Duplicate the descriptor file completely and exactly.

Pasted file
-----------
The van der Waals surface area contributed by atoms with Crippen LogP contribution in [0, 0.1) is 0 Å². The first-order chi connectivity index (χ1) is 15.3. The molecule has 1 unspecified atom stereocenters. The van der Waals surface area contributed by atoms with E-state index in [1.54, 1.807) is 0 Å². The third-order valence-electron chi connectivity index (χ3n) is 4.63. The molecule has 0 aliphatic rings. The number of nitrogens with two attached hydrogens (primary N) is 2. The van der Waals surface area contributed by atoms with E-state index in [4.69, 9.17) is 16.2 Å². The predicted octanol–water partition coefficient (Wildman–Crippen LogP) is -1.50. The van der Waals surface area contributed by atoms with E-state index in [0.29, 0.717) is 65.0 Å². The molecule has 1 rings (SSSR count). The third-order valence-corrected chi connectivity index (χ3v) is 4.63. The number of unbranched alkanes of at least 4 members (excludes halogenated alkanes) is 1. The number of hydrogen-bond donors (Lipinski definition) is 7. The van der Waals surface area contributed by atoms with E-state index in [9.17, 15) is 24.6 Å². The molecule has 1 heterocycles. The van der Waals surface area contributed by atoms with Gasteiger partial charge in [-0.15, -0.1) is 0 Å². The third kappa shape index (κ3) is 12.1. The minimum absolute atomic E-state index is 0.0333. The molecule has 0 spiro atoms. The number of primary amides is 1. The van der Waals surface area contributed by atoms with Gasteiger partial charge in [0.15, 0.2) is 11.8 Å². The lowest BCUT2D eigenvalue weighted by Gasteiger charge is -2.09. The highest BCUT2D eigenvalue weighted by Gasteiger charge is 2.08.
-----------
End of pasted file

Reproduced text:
The van der Waals surface area contributed by atoms with Crippen LogP contribution in [0, 0.1) is 0 Å². The first-order chi connectivity index (χ1) is 15.3. The molecule has 1 unspecified atom stereocenters. The van der Waals surface area contributed by atoms with E-state index in [1.54, 1.807) is 0 Å². The third-order valence-electron chi connectivity index (χ3n) is 4.63. The molecule has 0 aliphatic rings. The number of nitrogens with two attached hydrogens (primary N) is 2. The van der Waals surface area contributed by atoms with E-state index in [4.69, 9.17) is 16.2 Å². The predicted octanol–water partition coefficient (Wildman–Crippen LogP) is -1.50. The van der Waals surface area contributed by atoms with E-state index in [0.29, 0.717) is 65.0 Å². The molecule has 1 rings (SSSR count). The third-order valence-corrected chi connectivity index (χ3v) is 4.63. The number of unbranched alkanes of at least 4 members (excludes halogenated alkanes) is 1. The number of hydrogen-bond donors (Lipinski definition) is 7. The van der Waals surface area contributed by atoms with E-state index in [9.17, 15) is 24.6 Å². The molecule has 1 heterocycles. The van der Waals surface area contributed by atoms with Gasteiger partial charge in [-0.15, -0.1) is 0 Å². The third kappa shape index (κ3) is 12.1. The minimum absolute atomic E-state index is 0.0333. The molecule has 0 spiro atoms. The number of primary amides is 1. The van der Waals surface area contributed by atoms with Gasteiger partial charge in [0.15, 0.2) is 11.8 Å². The lowest BCUT2D eigenvalue weighted by Gasteiger charge is -2.09. The highest BCUT2D eigenvalue weighted by Gasteiger charge is 2.08.